The bulk of all investment in the e-Health sector has been channelled into Big Data recently. However, the auspices seem good for the rise of telemedicine over the next few years.

Telemedicine: More Flexible Legislation Coming Soon in the US?

Initially designed to provide rural populations with access to high quality medical care, telemedicine is now beginning to live up to its wider promise. A number of startups in this field have been successfully raising capital during 2014 and a reported €172 million was invested in this segment during the first nine months of the year.

One example is San Francisco-based startup Spruce Health, which recently raised $2 million to develop a new smartphone app specialising in acne treatment.  The app enables you to send a photo, together with your medical details, for a remote consultation with a qualified dermatologist on this widespread skin complaint.  For a $40 fee, most of which goes to the specialist, Spruce Health promises that your condition will be reviewed and a personalised treatment plan sent back to your phone within 24 hours.  

Dublin, Ireland-based consultancy Research and Markets is forecasting that the global telemedicine market, already valued at $14.2 billion in 2012, will see a compound annual growth rate of 18.5% until 2018.  Similarly, the Berlin-based research2guidance consultancy, which specialises in the mobile apps market, reckons that the annual global market for telemedicine-oriented m-Health apps services will be worth $26 billion in 2017.  So all indications are that the telemedicine market is about to take off. 


However, while in the United States there is clear and increasing support for telemedicine from both patients and practitioners, with users generally expressing great satisfaction with the access to and speed of the services they have tried, the political and legislative breakthrough in terms of insurance and reimbursement has yet to be made. The US Alliance for Connected Care is a lobbying organisation whose purpose is to work with Congress to create a statutory and regulatory environment in which healthcare providers in the United States have the right to deliver and be adequately compensated under the national health system for ‘Connected Care’ services. Its Executive Director, Krista Drobac, underlines that the recent boom in mobile telephony, plus the fact that most apps are downloadable free of charge, has had a considerable impact on the demand for telemedicine services in the USA.  The inexorable march of mobile technology means that this kind of approach is now considered perfectly normal for all kinds of services, she points out, pledging to push hard for political progress on this front in 2015.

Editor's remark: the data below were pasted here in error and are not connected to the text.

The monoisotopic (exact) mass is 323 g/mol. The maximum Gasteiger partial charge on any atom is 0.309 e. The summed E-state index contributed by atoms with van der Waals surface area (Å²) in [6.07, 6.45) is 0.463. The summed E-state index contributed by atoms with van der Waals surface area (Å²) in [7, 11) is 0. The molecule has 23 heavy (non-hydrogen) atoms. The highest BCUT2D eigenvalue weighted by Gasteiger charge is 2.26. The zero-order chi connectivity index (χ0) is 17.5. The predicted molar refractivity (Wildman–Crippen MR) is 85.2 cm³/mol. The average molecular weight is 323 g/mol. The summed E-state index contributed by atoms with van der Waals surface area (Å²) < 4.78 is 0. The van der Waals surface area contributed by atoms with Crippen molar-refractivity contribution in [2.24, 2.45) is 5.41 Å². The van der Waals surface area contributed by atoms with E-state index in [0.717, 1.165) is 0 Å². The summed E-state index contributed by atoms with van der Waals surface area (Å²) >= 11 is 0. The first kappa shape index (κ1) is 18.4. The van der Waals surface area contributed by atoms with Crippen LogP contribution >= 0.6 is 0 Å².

As the need to reduce the cost of medical cover has become a major issue in the United States, telemedicine would seem an ideal route to explore. This approach was, unsurprisingly, slow to catch on at a time when the robust broadband infrastructure needed to manage the traffic and host the services was not widely available. However, according to the Pew Research Center’s Internet & American Life Project, 70% of all adult US residents had a high-speed broadband connection at home in 2013.

Krista Dobrac stresses nevertheless that willing collaboration between legislators and the companies developing e-health solutions is now essential. The main thrust of the 2010 Affordable Care Act, widely known as ‘Obamacare’, is to make medical care affordable for everyone in the country, ensuring that all US citizens, many of whom have difficulty in paying for health care – which is relatively expensive in the United States – can obtain suitable medical insurance cover.  Telemedicine is part of the general trend towards efficient, streamlined medical care and once the regulatory issues are ironed out, it may well open the door to better access to healthcare across the United States.

By Arthur de Villemandy